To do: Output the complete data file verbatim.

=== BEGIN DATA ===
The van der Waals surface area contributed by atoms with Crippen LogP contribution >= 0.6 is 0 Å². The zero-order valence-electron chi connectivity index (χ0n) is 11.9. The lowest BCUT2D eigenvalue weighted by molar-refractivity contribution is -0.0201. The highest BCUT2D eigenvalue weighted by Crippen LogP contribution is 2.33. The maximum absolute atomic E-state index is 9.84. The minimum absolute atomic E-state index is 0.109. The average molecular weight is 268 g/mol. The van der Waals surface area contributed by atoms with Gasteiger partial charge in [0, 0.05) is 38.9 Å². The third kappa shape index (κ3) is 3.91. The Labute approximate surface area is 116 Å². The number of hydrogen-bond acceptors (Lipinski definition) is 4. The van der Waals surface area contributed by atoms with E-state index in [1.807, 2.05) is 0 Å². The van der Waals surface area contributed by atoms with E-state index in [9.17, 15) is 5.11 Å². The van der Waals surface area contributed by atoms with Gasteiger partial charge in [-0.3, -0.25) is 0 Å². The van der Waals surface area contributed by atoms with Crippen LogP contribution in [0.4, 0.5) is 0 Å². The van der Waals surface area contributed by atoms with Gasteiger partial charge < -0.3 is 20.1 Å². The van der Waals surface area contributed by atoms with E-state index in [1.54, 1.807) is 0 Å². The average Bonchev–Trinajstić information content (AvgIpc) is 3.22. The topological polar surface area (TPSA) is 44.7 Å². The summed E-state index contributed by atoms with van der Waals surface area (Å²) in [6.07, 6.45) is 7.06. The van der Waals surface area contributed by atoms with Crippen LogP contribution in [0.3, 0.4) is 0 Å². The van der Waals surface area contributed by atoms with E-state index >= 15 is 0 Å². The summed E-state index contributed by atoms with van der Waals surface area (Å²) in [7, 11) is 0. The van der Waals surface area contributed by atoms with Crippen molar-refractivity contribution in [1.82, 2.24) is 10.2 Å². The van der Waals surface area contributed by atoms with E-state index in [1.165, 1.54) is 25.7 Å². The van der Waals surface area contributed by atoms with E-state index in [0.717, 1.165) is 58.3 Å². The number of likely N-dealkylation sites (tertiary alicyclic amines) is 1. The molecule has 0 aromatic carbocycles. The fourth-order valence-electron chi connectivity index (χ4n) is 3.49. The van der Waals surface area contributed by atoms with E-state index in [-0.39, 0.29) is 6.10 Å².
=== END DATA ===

The van der Waals surface area contributed by atoms with Crippen LogP contribution >= 0.6 is 0 Å². The zero-order valence-electron chi connectivity index (χ0n) is 11.9. The lowest BCUT2D eigenvalue weighted by molar-refractivity contribution is -0.0201. The highest BCUT2D eigenvalue weighted by Crippen LogP contribution is 2.33. The maximum absolute atomic E-state index is 9.84. The minimum absolute atomic E-state index is 0.109. The average molecular weight is 268 g/mol. The van der Waals surface area contributed by atoms with Gasteiger partial charge in [0, 0.05) is 38.9 Å². The third kappa shape index (κ3) is 3.91. The Labute approximate surface area is 116 Å². The number of hydrogen-bond acceptors (Lipinski definition) is 4. The van der Waals surface area contributed by atoms with E-state index in [1.807, 2.05) is 0 Å². The van der Waals surface area contributed by atoms with E-state index in [9.17, 15) is 5.11 Å². The van der Waals surface area contributed by atoms with Gasteiger partial charge in [-0.3, -0.25) is 0 Å². The van der Waals surface area contributed by atoms with Crippen LogP contribution in [0.4, 0.5) is 0 Å². The van der Waals surface area contributed by atoms with Gasteiger partial charge < -0.3 is 20.1 Å². The van der Waals surface area contributed by atoms with E-state index in [1.54, 1.807) is 0 Å². The average Bonchev–Trinajstić information content (AvgIpc) is 3.22. The topological polar surface area (TPSA) is 44.7 Å². The summed E-state index contributed by atoms with van der Waals surface area (Å²) in [6.07, 6.45) is 7.06. The van der Waals surface area contributed by atoms with Crippen LogP contribution in [0.3, 0.4) is 0 Å². The van der Waals surface area contributed by atoms with E-state index >= 15 is 0 Å². The summed E-state index contributed by atoms with van der Waals surface area (Å²) in [7, 11) is 0. The van der Waals surface area contributed by atoms with Crippen molar-refractivity contribution in [1.82, 2.24) is 10.2 Å². The van der Waals surface area contributed by atoms with E-state index in [1.165, 1.54) is 25.7 Å². The van der Waals surface area contributed by atoms with E-state index in [0.717, 1.165) is 58.3 Å². The number of likely N-dealkylation sites (tertiary alicyclic amines) is 1. The molecule has 0 aromatic carbocycles. The fourth-order valence-electron chi connectivity index (χ4n) is 3.49. The van der Waals surface area contributed by atoms with E-state index in [-0.39, 0.29) is 6.10 Å².